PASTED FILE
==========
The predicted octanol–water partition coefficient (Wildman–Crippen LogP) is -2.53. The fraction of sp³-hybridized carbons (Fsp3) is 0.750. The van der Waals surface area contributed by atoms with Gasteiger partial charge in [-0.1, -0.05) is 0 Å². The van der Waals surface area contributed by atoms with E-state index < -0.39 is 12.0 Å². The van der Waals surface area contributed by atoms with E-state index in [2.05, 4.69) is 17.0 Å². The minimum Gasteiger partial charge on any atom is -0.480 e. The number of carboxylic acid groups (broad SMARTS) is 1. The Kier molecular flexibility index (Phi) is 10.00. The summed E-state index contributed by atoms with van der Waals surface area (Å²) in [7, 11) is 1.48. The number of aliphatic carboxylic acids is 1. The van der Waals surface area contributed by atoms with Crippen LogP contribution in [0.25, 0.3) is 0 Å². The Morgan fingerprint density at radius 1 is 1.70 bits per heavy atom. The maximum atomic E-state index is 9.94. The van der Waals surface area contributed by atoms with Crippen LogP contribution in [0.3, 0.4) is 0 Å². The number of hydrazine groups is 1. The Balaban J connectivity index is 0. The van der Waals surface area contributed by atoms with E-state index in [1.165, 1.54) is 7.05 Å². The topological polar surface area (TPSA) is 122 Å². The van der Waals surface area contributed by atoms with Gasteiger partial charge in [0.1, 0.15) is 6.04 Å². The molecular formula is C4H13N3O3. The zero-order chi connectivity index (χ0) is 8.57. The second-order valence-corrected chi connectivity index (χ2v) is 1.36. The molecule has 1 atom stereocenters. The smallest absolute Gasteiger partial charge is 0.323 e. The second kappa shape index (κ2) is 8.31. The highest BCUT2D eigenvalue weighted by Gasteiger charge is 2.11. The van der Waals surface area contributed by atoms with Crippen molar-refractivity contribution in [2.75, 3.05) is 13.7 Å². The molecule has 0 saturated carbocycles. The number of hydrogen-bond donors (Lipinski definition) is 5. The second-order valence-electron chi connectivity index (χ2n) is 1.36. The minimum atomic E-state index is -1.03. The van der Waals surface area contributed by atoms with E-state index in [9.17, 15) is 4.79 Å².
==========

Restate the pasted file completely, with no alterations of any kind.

The predicted octanol–water partition coefficient (Wildman–Crippen LogP) is -2.53. The fraction of sp³-hybridized carbons (Fsp3) is 0.750. The van der Waals surface area contributed by atoms with Gasteiger partial charge in [-0.1, -0.05) is 0 Å². The van der Waals surface area contributed by atoms with E-state index < -0.39 is 12.0 Å². The van der Waals surface area contributed by atoms with E-state index in [2.05, 4.69) is 17.0 Å². The minimum Gasteiger partial charge on any atom is -0.480 e. The number of carboxylic acid groups (broad SMARTS) is 1. The Kier molecular flexibility index (Phi) is 10.00. The summed E-state index contributed by atoms with van der Waals surface area (Å²) in [7, 11) is 1.48. The number of aliphatic carboxylic acids is 1. The van der Waals surface area contributed by atoms with Crippen LogP contribution in [0.25, 0.3) is 0 Å². The Morgan fingerprint density at radius 1 is 1.70 bits per heavy atom. The maximum atomic E-state index is 9.94. The van der Waals surface area contributed by atoms with Crippen LogP contribution in [0.3, 0.4) is 0 Å². The number of hydrazine groups is 1. The Balaban J connectivity index is 0. The van der Waals surface area contributed by atoms with E-state index in [1.165, 1.54) is 7.05 Å². The topological polar surface area (TPSA) is 122 Å². The van der Waals surface area contributed by atoms with Gasteiger partial charge in [0.1, 0.15) is 6.04 Å². The molecular formula is C4H13N3O3. The zero-order chi connectivity index (χ0) is 8.57. The second-order valence-corrected chi connectivity index (χ2v) is 1.36. The molecule has 1 atom stereocenters. The smallest absolute Gasteiger partial charge is 0.323 e. The second kappa shape index (κ2) is 8.31. The highest BCUT2D eigenvalue weighted by Gasteiger charge is 2.11. The van der Waals surface area contributed by atoms with Crippen molar-refractivity contribution in [2.75, 3.05) is 13.7 Å². The molecule has 0 saturated carbocycles. The number of hydrogen-bond donors (Lipinski definition) is 5. The second-order valence-electron chi connectivity index (χ2n) is 1.36. The minimum atomic E-state index is -1.03. The van der Waals surface area contributed by atoms with E-state index in [9.17, 15) is 4.79 Å².